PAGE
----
In his last interview with Charlie Rose, art critic Robert Hughes answered Rose’s ‘what do you look for’ question by stating tersely “intensity and coherence.” The first two pieces on last Saturday’s program achieved intensity but found themselves waffling on coherence. This was due in part because of expectations implied by the program notes submitted by composers Sean Friar and Thomas Newman—and reiterated by them verbally to the audience ahead of the performances.
Ostensibly a description of the ten minutes it would take a nature lover to escape the frantic noise of urban Los Angeles into one of its idyllic nearby canyon glades, Friar’s Noise Gate, a Festival commission getting its world premiere, promised that when certain sound layers fell below a pre-set loudness level (the noise gate) they would pass through and disappear. That would have been fine except for one thing: they had long since disappeared under the ever-resurging other layers of sound. Maybe those other layers were supposed to be much quieter than they actually were. Quarter tones added piquant dissonances to the welter of activity, warbling winds, à la Disney’s Fantasia, and occasional startling outbursts. Cabrillo conductors have often used the term ‘sound world’ to introduce new composers and their works, as did Carolyn Kuan in this case; applied more as a specific than a generalization, it certainly could have been a valid title for this piece. There was scant evidence of recognizable (meaning familiar) form and little indication of personal expressive purpose. But the ten-minute, vividly colorful Noise Gate definitely inhabited a sound world of its own.
Newman’s It Got Dark (2009), for amplified string quartet, recorded sound and orchestra, conflated sentimental recorded interviews of aging residents inhabiting coastal canyons, from Santa Monica to Topanga, with special electronic effects. The quartet appeared as ‘soloist’, in concertante play against the orchestra, and as part of the general ensemble. Originally commissioned as a chamber work for the Kronos Quartet, it subsequently added the Los Angeles Philharmonic, under an additional grant. For the Cabrillo occasion, a separate four-page handout provided background and texts for the eight discrete movements. The composer’s program notes establish a picture of a young couple in a rowboat on the banks of a canal in Venice, California, in 1917, “she wearing a hat, looking at the squat palm trees across the water…he looking into the distance…” etc., etc. Somehow this colossal overload of information managed to come in at 28 minutes, and, with no small thanks to Kuan, preserved the contrasting character of its eight sections. Kuan and the four members of the Kronos Quartet all wore ear buds to (one assumes) keep the recorded material—which included other sounds besides the spoken recollections of the interviewees—clear against the opulent orchestral display. (David Harrington of Kronos told an interviewer that the finished piece was “beautifully and subtly overwhelming.”) In the third movement, Skipping Flat Loop, the Kronos players sustained an amusing circular effect. But I, for one, would have preferred to hear the piece as originally conceived, for quartet and recorded material, without orchestra. Even while it stayed light, it got dark in the freshly imprinted memory. What lingers in the mind is the fabulous Kronos playing, its brilliant virtuosity as called for and its graceful interaction with both the amplified effects and the conductor.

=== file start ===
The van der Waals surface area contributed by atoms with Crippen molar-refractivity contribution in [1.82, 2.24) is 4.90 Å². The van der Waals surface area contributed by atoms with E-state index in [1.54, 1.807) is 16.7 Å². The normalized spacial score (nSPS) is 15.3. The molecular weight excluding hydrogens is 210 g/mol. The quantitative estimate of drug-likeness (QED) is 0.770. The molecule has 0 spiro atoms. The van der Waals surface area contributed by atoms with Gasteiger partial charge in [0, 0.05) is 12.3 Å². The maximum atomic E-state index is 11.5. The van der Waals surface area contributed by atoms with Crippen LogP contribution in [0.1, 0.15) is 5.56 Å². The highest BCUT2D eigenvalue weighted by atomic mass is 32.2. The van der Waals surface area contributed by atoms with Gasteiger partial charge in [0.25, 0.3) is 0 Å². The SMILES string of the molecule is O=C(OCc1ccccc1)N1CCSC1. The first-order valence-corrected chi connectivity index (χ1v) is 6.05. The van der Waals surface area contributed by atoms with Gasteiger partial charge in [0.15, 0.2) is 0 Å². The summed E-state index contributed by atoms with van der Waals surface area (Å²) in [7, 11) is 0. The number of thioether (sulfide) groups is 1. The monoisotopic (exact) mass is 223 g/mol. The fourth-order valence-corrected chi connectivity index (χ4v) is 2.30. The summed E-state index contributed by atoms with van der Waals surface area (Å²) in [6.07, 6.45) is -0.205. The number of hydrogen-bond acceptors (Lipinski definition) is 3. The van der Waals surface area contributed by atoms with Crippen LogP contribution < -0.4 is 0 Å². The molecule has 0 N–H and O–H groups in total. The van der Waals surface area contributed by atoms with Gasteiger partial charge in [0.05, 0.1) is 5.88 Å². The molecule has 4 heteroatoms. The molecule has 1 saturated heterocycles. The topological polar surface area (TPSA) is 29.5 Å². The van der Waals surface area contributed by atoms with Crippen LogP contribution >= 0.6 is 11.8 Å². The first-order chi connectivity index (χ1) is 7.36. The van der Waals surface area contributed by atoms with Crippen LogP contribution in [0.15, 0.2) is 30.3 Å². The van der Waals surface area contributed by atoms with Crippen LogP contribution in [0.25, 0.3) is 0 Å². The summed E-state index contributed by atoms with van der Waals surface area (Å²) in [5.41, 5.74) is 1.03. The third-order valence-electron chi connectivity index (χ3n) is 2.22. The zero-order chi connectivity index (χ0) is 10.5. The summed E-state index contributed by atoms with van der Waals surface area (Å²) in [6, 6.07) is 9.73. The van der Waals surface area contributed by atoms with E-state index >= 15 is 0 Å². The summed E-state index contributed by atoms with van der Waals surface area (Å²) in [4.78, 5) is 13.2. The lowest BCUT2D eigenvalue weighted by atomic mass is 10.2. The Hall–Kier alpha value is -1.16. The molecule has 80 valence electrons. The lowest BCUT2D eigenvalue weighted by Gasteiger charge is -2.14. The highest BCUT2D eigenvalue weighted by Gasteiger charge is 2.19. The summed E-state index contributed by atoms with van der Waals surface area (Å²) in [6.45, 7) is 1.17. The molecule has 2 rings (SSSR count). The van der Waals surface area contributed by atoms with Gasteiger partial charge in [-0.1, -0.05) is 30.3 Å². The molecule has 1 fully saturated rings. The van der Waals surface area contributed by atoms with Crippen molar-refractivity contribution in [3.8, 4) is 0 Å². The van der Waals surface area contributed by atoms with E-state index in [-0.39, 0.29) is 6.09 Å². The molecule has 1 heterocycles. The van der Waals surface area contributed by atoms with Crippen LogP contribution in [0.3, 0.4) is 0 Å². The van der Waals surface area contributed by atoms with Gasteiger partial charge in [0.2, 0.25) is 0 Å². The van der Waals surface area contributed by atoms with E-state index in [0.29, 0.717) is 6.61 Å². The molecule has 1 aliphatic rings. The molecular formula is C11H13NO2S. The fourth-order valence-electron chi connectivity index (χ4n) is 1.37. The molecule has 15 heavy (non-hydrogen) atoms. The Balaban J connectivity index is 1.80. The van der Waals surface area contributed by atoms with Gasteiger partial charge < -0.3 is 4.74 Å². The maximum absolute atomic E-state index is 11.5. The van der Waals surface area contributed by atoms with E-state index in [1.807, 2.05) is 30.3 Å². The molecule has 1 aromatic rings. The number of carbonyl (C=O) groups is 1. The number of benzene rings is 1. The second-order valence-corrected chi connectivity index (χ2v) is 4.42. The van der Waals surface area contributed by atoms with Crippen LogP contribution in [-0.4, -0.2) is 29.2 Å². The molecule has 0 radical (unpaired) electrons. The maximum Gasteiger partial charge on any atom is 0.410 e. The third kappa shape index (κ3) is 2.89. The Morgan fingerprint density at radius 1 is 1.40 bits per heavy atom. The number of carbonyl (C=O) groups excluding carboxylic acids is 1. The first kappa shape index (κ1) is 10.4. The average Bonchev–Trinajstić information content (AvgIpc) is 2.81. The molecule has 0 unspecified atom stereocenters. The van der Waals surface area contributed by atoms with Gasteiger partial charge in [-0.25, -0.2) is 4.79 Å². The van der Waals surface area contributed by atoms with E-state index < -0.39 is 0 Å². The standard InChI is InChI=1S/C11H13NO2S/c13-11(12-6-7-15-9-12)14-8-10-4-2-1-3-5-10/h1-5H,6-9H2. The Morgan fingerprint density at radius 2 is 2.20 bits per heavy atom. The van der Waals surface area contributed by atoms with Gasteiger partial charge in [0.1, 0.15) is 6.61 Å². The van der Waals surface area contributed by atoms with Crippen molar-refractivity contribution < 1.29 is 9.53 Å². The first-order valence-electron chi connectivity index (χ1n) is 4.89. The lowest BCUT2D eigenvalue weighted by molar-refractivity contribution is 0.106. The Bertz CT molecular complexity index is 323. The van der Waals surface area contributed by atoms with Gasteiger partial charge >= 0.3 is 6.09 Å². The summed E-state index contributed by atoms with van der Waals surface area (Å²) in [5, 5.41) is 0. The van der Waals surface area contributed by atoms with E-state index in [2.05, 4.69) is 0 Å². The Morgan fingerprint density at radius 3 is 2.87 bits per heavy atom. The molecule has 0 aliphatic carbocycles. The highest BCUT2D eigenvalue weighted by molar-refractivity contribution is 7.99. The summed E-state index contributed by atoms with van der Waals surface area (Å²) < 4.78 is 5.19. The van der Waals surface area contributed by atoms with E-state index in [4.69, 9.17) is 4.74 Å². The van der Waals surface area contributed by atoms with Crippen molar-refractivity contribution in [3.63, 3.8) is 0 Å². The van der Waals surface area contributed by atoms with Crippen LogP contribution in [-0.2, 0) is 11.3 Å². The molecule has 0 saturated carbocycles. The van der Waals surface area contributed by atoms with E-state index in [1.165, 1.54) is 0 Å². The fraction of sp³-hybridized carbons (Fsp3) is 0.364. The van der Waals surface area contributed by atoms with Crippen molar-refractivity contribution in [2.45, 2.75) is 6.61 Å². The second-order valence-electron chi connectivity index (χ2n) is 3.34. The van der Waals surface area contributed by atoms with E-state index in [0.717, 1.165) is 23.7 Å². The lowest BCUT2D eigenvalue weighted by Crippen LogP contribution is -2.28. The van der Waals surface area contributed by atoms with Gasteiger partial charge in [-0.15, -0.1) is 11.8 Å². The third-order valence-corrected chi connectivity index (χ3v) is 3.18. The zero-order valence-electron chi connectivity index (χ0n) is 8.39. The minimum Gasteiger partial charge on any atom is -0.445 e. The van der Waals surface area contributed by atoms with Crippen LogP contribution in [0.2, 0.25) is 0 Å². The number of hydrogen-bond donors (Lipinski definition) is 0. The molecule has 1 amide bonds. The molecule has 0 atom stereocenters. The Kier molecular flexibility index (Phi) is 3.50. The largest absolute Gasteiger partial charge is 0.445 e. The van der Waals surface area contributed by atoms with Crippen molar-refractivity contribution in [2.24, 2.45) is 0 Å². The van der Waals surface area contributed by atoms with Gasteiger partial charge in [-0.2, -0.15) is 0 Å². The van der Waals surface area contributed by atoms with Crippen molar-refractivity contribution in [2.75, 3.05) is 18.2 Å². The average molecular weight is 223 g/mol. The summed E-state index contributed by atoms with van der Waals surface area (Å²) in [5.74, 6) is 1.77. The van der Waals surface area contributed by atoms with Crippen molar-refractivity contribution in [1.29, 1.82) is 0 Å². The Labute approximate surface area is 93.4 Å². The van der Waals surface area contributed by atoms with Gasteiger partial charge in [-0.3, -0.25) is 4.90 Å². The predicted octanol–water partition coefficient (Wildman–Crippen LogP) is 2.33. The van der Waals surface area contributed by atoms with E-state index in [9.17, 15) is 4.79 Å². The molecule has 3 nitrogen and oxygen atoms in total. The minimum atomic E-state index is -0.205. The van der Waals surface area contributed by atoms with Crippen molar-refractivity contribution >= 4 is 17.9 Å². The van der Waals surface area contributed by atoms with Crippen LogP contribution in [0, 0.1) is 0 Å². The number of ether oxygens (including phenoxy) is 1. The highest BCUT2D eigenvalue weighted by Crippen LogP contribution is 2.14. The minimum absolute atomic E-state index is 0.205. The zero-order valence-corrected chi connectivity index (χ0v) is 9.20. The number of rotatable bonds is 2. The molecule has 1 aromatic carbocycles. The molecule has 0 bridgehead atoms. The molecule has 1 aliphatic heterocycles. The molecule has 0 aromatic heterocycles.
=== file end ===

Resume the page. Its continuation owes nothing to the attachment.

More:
Enter Mason Bates’ Alternative Energy, a symphony in four movements for electronica (the composer’s ‘instrument’) and orchestra. Like the Newman piece, it too follows a programmatic narrative. But here both its ‘visual’ effects and its musical substance sustain a coherent progression. Bates, a four time Cabrillo resident composer, spoke of “sonic theater”, “symphonic space” and “finding sounds.” In turn, at his laptop and keyboard deep within the orchestra, he stepped across time from Henry Ford’s workshop in 1895, to wide-open Chicago in 2012, Xian Jian Province in 2112 and Reykjavik in 2222. Tinkering with mechanical parts, Ford finally gets his experimental internal combustion engine to crank into life, launching the age of modern energy consumption. Chicago (the second movement) was introduced by Bates’ electronica with rumbling sub-woofer thunder claps that set the concrete Civic Auditorium trembling, then rocking to propulsive force from the orchestra. Xian Jian, 2112, witnessed the ultimate nuclear reactor meltdown that apparently wiped out most life on the planet. Reykjavik, in 2222 a tropical island thanks to runaway global warming, sees the reemergence of human activity. Concertmaster Justin Bruns introduced a fiddle tune in the first movement that provided the piece with its thematic anchor, and returned in the finale to signal the resurrection of rural human culture. Kuan, in her last appearance at Cabrillo this summer, triumphed once again.
Photo credits: Carolyn Kuan by rr jones; Christopher Rouse by Jeff Herman; Thomas Newman with his Skyfall grammys; Mason Bates by Lydia Danmiller